Wandering is a huge issue for many caregivers of people with Alzheimer's disease. The biggest problem may be that one never knows when the urge to wander will hit the person with the disease. Even if the care receiver has never wandered before, when will the first time be?
One thing about dementia is that it does not make the person with the disease less "intelligent." They just think differently. Often, when there is enough will behind a desire, people can be quite crafty. Caregivers who have disabled cars - so they thought - to keep someone from driving, only to find the person with Alzheimer's figured out the trick and "fixed" the car, will attest to this fact.
We've had a number of people on OurAlzheimer's ask about systems that can track a person with the disease, in case they do wander. There are many. Some offer tags worn in clothing. Some offer devices to put in cars or carried in a pocket or purse. These devices are tracked by a signal that alerts either a center or the caregiver as to the location of the device, and hopefully the location of the lost loved one.
The Alzheimer's Association just launched their own system, called Comfort Zone. They offer a choice of devices which you can purchase from a third party, through the Alzheimer's Association site. The devices run from $199 to $299. There is a setup fee and a monthly charge beginning at $42.99 a month. You can follow the device by computer, receive a text message or call the center, and multiple family members can access the information. The Web site for information is www.alz.org/comfortzone.
EmFinders is a company that uses cellular technology in the form of a "watch-like wearable device and service that is integrated nationally with 9-1-1 systems." The basic device runs around $185, with a service charge of $25 a month or $275 a year. The Web site is www.emfinders.com.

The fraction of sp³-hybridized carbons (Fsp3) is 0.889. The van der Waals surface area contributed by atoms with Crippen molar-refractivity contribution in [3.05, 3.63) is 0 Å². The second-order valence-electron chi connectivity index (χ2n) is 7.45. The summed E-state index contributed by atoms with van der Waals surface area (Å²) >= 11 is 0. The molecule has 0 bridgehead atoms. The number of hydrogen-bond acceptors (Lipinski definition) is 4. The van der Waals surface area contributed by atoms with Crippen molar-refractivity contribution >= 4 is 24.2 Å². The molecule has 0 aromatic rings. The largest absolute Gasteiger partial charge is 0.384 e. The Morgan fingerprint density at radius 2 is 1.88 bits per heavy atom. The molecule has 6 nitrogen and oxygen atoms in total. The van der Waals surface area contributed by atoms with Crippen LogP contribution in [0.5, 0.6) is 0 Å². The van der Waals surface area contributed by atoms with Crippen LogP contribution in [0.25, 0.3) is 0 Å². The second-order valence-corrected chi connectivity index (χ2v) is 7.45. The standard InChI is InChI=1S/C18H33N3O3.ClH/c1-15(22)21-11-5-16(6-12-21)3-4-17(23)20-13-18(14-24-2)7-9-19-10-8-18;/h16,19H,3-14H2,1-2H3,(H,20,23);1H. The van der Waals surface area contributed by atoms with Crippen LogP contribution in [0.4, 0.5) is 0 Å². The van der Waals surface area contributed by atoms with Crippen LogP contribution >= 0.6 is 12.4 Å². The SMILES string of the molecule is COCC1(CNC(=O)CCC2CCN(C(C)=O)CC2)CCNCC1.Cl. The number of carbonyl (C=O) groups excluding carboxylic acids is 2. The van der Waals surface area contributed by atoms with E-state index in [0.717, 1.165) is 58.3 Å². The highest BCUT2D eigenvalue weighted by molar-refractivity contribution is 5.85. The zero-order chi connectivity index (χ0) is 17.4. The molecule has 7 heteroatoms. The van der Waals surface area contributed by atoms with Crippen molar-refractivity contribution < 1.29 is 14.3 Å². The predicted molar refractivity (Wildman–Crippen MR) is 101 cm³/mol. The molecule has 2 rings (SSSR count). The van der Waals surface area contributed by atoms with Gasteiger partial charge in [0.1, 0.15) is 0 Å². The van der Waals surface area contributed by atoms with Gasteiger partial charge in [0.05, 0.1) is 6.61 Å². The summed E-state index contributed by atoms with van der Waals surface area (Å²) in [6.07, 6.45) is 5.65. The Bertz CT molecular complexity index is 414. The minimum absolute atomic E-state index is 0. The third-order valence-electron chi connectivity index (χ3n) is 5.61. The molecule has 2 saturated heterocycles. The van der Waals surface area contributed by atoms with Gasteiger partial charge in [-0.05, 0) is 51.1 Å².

The LoJack SafetyNet system works with Project Lifesaver International to find people at risk who've gone missing. What they refer to as a Person Locator Unit (PLU) is strapped to an ankle or a wrist. The person can then be tracked by local law enforcement trained in the use of the technology. The site has detailed information on agencies that use this program. There is a $99 initial enrollment fee and a recurring $30 monthly charge. Again, this works with your local law enforcement only if they are part of the project. The Web site will help you find out if your loved one lives in a participating area and what other charges may apply.
There are other systems available. Some have wider ranges of service than others. Just type "Alzheimer's" and "wandering" into your browser and you should be able to do some investigating of your own.
I know many people who have come up with their own systems to foil locks in their home. Several companies have developed alarms that let a caregiver know if the person crosses certain doorways. Some are quite expensive, others less so. Many companies that specialize in other high tech areas are finding that Alzheimer's can be big business. This can be beneficial if it means that new devices to keep our loved ones safe are coming on the market at reasonably competitive prices. Choice can be a very good thing.
Published On: November 01, 2009